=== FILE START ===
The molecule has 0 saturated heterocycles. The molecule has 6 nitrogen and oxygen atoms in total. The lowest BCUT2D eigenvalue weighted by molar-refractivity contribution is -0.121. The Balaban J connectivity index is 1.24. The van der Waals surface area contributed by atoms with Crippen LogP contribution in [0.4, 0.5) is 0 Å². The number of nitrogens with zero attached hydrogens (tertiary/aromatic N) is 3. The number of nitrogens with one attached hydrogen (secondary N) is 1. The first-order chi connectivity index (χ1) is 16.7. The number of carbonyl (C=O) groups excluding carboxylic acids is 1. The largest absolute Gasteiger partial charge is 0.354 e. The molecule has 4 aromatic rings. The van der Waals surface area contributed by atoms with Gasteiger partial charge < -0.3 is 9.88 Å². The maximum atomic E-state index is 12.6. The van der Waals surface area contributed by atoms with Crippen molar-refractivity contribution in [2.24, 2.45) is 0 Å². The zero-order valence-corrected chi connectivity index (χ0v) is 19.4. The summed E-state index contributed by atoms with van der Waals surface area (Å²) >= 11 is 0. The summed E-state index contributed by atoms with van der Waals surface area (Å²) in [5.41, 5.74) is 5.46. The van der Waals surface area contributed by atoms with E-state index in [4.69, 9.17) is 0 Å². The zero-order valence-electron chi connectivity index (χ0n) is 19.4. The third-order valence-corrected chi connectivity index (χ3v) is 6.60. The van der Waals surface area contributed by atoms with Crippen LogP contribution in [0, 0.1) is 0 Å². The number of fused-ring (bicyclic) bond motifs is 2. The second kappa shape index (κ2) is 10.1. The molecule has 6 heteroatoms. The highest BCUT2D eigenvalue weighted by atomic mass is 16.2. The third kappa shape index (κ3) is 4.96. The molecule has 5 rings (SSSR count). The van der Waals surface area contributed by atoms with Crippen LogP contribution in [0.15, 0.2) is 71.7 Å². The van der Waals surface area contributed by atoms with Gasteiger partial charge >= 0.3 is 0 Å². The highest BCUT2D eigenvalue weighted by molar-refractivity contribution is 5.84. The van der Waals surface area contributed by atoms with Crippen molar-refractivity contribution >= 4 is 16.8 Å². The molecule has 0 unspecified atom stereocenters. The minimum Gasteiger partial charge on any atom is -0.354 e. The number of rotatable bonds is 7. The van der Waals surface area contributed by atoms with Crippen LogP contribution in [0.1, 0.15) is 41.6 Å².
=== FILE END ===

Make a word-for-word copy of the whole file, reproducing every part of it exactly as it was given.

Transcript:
The molecule has 0 saturated heterocycles. The molecule has 6 nitrogen and oxygen atoms in total. The lowest BCUT2D eigenvalue weighted by molar-refractivity contribution is -0.121. The Balaban J connectivity index is 1.24. The van der Waals surface area contributed by atoms with Crippen LogP contribution in [0.4, 0.5) is 0 Å². The number of nitrogens with zero attached hydrogens (tertiary/aromatic N) is 3. The number of nitrogens with one attached hydrogen (secondary N) is 1. The first-order chi connectivity index (χ1) is 16.7. The number of carbonyl (C=O) groups excluding carboxylic acids is 1. The largest absolute Gasteiger partial charge is 0.354 e. The molecule has 4 aromatic rings. The van der Waals surface area contributed by atoms with Gasteiger partial charge < -0.3 is 9.88 Å². The maximum atomic E-state index is 12.6. The van der Waals surface area contributed by atoms with Crippen molar-refractivity contribution in [2.24, 2.45) is 0 Å². The zero-order valence-corrected chi connectivity index (χ0v) is 19.4. The summed E-state index contributed by atoms with van der Waals surface area (Å²) >= 11 is 0. The summed E-state index contributed by atoms with van der Waals surface area (Å²) in [5.41, 5.74) is 5.46. The van der Waals surface area contributed by atoms with E-state index in [4.69, 9.17) is 0 Å². The zero-order valence-electron chi connectivity index (χ0n) is 19.4. The third-order valence-corrected chi connectivity index (χ3v) is 6.60. The van der Waals surface area contributed by atoms with Crippen LogP contribution in [0, 0.1) is 0 Å². The number of fused-ring (bicyclic) bond motifs is 2. The second kappa shape index (κ2) is 10.1. The molecule has 6 heteroatoms. The highest BCUT2D eigenvalue weighted by atomic mass is 16.2. The third kappa shape index (κ3) is 4.96. The molecule has 5 rings (SSSR count). The van der Waals surface area contributed by atoms with Crippen LogP contribution in [0.15, 0.2) is 71.7 Å². The van der Waals surface area contributed by atoms with Gasteiger partial charge >= 0.3 is 0 Å². The highest BCUT2D eigenvalue weighted by molar-refractivity contribution is 5.84. The van der Waals surface area contributed by atoms with Crippen molar-refractivity contribution >= 4 is 16.8 Å². The molecule has 0 unspecified atom stereocenters. The minimum Gasteiger partial charge on any atom is -0.354 e. The number of rotatable bonds is 7. The van der Waals surface area contributed by atoms with Crippen LogP contribution in [0.1, 0.15) is 41.6 Å².